Don’t fear the @mention reaper: Most brand references are neutral

Published on
by Brafton Editorial
Brands that want to have healthy  Twitter relationships with customers and prospects shouldn't shy away from any online mentions - they're usually safe.

Social media marketing can be a frightening prospect for some brands because it gives users control. If a customer experiences poor service, he or she can just @mention the brand’s Twitter feed, and the Tweet in question will be there for all to see. When just about anybody can tag a company or upload a picture of a business, marketers need to carefully manage their social footprints to prevent bad press or false statements from going viral.  

However, social marketing gurus actually don’t have very much to worry about. In fact, the number of negative company mentions is quite low. According to engagement firm mention, the vast majority (77 percent) of social company references are neutral. Another 18 percent are completely positive, and only 5 percent contain negative language.

Nip negative mentions in the bud

At this point, brand managers might be saying to themselves that those 5 percent are still a dangerous minority of customers. However, almost all (91 percent) of brand mentions aren’t made by influencers – the people doing the referencing have fewer than 500 followers. While they have some audience, there’s less chance their social posts go viral and send a business’ reputation spiraling out of control.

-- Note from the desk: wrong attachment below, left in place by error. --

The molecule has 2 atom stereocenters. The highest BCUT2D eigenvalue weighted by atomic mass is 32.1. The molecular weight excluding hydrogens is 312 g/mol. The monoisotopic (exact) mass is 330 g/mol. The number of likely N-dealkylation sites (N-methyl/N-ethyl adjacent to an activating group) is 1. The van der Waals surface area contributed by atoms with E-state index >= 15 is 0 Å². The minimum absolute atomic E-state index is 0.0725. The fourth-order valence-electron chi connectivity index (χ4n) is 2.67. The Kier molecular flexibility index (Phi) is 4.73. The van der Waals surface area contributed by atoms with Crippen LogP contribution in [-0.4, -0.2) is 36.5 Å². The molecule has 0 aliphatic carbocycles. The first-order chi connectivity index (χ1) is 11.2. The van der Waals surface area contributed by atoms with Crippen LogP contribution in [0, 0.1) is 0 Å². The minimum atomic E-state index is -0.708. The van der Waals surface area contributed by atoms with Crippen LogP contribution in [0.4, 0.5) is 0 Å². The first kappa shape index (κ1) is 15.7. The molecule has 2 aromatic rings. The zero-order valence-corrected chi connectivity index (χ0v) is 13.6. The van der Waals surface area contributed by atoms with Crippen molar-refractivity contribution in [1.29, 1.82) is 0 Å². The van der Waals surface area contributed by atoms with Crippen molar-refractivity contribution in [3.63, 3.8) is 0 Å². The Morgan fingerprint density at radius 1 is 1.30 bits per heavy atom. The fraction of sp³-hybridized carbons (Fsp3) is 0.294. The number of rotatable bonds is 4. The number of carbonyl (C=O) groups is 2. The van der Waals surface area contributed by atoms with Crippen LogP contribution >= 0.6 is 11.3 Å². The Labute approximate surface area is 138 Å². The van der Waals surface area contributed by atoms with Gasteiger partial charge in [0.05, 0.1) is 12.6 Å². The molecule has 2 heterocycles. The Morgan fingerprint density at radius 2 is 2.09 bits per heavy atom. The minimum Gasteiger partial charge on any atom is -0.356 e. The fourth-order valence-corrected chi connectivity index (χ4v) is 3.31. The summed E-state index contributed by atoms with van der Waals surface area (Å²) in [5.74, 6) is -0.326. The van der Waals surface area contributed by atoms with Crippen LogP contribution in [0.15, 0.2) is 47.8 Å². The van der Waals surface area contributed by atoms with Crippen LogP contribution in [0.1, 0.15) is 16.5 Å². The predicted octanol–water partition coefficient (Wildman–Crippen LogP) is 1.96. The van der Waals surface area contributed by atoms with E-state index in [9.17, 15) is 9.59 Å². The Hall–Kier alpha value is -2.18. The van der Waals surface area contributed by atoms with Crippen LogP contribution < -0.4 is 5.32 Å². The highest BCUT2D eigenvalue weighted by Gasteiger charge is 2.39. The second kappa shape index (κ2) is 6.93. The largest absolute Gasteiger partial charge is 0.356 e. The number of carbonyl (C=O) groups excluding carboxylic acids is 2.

Instead, a negative mention is an opportunity to engage in a dialog and try to fix the issue in question. In fact, when a small number of social references are negative, it actually presents an excellent opportunity for brands to publicize their customer service. Addressing complaints swiftly and openly demonstrates the relationship companies have with their customers, providing even better press than might otherwise be possible.

Addressing complaints swiftly and openly demonstrates the relationship companies have with their customers, providing even better press than might otherwise be possible.

Brand management: By any tools necessary

A couple of unruly Tweets shouldn’t be left to fester in the darkness, going unaddressed. Instead, they should be the focus of conversation. One way to do this is by taking advantage of a recent addition to Twitter’s growing list of features: Tweets embedded with Tweets. As Brafton reported, it’s becoming more popular to embed posts within content, as a way to link the social realm with the rest of the internet.

According to The Next Web, Twitter is experimenting with a better visual link between one Tweet and another post that it’s referencing. Users don’t just have to Retweet the plain text another account has already published – they can simply show the Tweet itself and save their 140 characters for another message or commentary about the post.

This will let brands demonstrate their social literacy, create a more visually appealing feed and perhaps most importantly, address Tweets mentioning their companies. Whether the original posts are negative, positive or neutral, businesses’ will show they’re engaged in open, personable dialog with their customers.

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